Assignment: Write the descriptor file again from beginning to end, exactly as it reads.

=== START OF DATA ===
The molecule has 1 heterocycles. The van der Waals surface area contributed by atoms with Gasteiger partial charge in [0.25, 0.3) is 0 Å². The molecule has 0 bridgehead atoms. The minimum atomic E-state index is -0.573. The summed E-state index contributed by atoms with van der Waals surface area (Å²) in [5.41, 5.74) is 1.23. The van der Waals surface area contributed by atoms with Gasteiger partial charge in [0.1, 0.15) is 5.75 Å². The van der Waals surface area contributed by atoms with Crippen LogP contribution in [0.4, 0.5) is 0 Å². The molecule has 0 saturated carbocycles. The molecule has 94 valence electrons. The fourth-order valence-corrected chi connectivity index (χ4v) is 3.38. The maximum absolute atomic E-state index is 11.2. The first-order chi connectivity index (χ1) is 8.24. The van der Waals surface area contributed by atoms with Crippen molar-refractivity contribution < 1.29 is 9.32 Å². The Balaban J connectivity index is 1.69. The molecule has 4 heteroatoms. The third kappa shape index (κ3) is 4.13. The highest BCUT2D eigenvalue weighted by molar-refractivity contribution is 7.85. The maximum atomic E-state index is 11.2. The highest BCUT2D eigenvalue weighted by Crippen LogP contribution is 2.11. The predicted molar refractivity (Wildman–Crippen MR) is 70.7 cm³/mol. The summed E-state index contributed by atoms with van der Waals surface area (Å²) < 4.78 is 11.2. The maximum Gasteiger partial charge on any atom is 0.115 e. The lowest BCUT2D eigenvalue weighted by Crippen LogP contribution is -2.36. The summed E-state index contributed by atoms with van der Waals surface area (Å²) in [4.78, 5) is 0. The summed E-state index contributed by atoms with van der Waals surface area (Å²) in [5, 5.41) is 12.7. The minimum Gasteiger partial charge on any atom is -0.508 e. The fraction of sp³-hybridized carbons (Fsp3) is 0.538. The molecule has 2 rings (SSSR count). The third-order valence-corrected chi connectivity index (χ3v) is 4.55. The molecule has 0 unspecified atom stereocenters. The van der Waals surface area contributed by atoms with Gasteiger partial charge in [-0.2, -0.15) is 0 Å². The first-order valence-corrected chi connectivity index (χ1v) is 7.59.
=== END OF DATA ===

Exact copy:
The molecule has 1 heterocycles. The van der Waals surface area contributed by atoms with Gasteiger partial charge in [0.25, 0.3) is 0 Å². The molecule has 0 bridgehead atoms. The minimum atomic E-state index is -0.573. The summed E-state index contributed by atoms with van der Waals surface area (Å²) in [5.41, 5.74) is 1.23. The van der Waals surface area contributed by atoms with Gasteiger partial charge in [0.1, 0.15) is 5.75 Å². The van der Waals surface area contributed by atoms with Crippen LogP contribution in [0.4, 0.5) is 0 Å². The molecule has 0 saturated carbocycles. The molecule has 94 valence electrons. The fourth-order valence-corrected chi connectivity index (χ4v) is 3.38. The maximum absolute atomic E-state index is 11.2. The first-order chi connectivity index (χ1) is 8.24. The van der Waals surface area contributed by atoms with Crippen molar-refractivity contribution < 1.29 is 9.32 Å². The Balaban J connectivity index is 1.69. The molecule has 4 heteroatoms. The third kappa shape index (κ3) is 4.13. The highest BCUT2D eigenvalue weighted by molar-refractivity contribution is 7.85. The maximum atomic E-state index is 11.2. The highest BCUT2D eigenvalue weighted by Crippen LogP contribution is 2.11. The predicted molar refractivity (Wildman–Crippen MR) is 70.7 cm³/mol. The summed E-state index contributed by atoms with van der Waals surface area (Å²) < 4.78 is 11.2. The maximum Gasteiger partial charge on any atom is 0.115 e. The lowest BCUT2D eigenvalue weighted by Crippen LogP contribution is -2.36. The summed E-state index contributed by atoms with van der Waals surface area (Å²) in [4.78, 5) is 0. The summed E-state index contributed by atoms with van der Waals surface area (Å²) in [5, 5.41) is 12.7. The minimum Gasteiger partial charge on any atom is -0.508 e. The fraction of sp³-hybridized carbons (Fsp3) is 0.538. The molecule has 2 rings (SSSR count). The third-order valence-corrected chi connectivity index (χ3v) is 4.55. The molecule has 0 unspecified atom stereocenters. The van der Waals surface area contributed by atoms with Gasteiger partial charge in [-0.2, -0.15) is 0 Å². The first-order valence-corrected chi connectivity index (χ1v) is 7.59.